Phase 1 qualitative data collection has been completed in the four selected villages. Periodic review of procedures indicated the need for some small changes in the interview schedules to shorten the length of the focus groups and structured interviews. All data has been compiled, translated, back-translated and is being analyzed by the NIH team using N-Vivo software. Initial findings were presented at the Society of Behavioral Medicine in April 2011. Two manuscripts based on the qualitative data are in preparation. Briefly, results indicated that community members have diverse beliefs about the role of genetics as a cause of podoconiosis. Some individuals believe that genetics is the sole cause of the disease and nothing can be done to prevent it, others see that protective footwear can prevent podoconiosis even among those at genetic risk, and others believe the disease is both genetic and contagious. The next steps will be to develop a prototype intervention that is based in church and neighborhood settings involving role models from the community (e.g., teachers) who will educate about the causes of podoconiosis and encourage consistent footwear. We expect that the prototype intervention will be developed by the team by the end of the 2011. Pilot testing using rapid assessment and evaluation methods will be conducted in early 2012 to assess the feasibility and acceptability of the intervention to promote footwear. Fall 2012 a formal evaluation of the final intervention will be initiated. A second round of pilot activities were completed in March, 2012. These results indicated the feasibility of our genetics education intervention. The community-based intervention trial commenced in January 2013. Six communities have been assigned to one of three intervention conditions: (1) Usual health education about footwear, (2) public health campaign and household-based health education and (3) public health campaign, household based health education that includes information about inherited soil sensitivity. The primary outcome is consistent shoe wearing by an index child who has received shoes from a local NGO. Four survey assessments are conducted: (1) baseline (2) 3 months after the intervention, (3) 10 mos and (4) 15 mos after the intervention. A total of 1800 households have been enrolled, completed the baseline and 3 month follow-up surveys. We have completed 2 manuscripts that are now published. Data analysis on the initial surveys will begin in October 2013.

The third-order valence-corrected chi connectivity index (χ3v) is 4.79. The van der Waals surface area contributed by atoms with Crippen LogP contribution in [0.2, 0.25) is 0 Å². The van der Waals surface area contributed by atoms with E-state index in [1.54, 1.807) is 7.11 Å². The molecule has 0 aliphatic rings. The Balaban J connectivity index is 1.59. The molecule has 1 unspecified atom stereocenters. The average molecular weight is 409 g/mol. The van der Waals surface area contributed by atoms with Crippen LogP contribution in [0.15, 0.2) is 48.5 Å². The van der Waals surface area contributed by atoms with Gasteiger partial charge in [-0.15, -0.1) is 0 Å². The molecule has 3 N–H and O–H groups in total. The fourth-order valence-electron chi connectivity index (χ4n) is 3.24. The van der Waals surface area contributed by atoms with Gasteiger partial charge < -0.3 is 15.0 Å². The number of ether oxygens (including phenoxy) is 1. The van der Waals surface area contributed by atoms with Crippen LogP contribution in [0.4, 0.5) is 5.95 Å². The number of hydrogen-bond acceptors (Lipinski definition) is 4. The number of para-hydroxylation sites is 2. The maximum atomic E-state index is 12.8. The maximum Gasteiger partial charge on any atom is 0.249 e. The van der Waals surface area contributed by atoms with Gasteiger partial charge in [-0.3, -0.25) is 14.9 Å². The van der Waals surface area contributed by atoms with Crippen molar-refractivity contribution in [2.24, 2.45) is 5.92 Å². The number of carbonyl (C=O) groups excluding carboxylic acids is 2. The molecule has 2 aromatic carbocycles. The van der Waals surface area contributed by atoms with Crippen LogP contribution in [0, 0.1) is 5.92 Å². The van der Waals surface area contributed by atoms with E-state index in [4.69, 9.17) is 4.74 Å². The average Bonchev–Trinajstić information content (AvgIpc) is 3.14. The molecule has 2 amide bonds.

|Ayode, Desta; McBride, Colleen M; de Heer, Hendrik D et al. (2013) A qualitative study exploring barriers related to use of footwear in rural highland ethiopia: implications for neglected tropical disease control. PLoS Negl Trop Dis 7:e2199|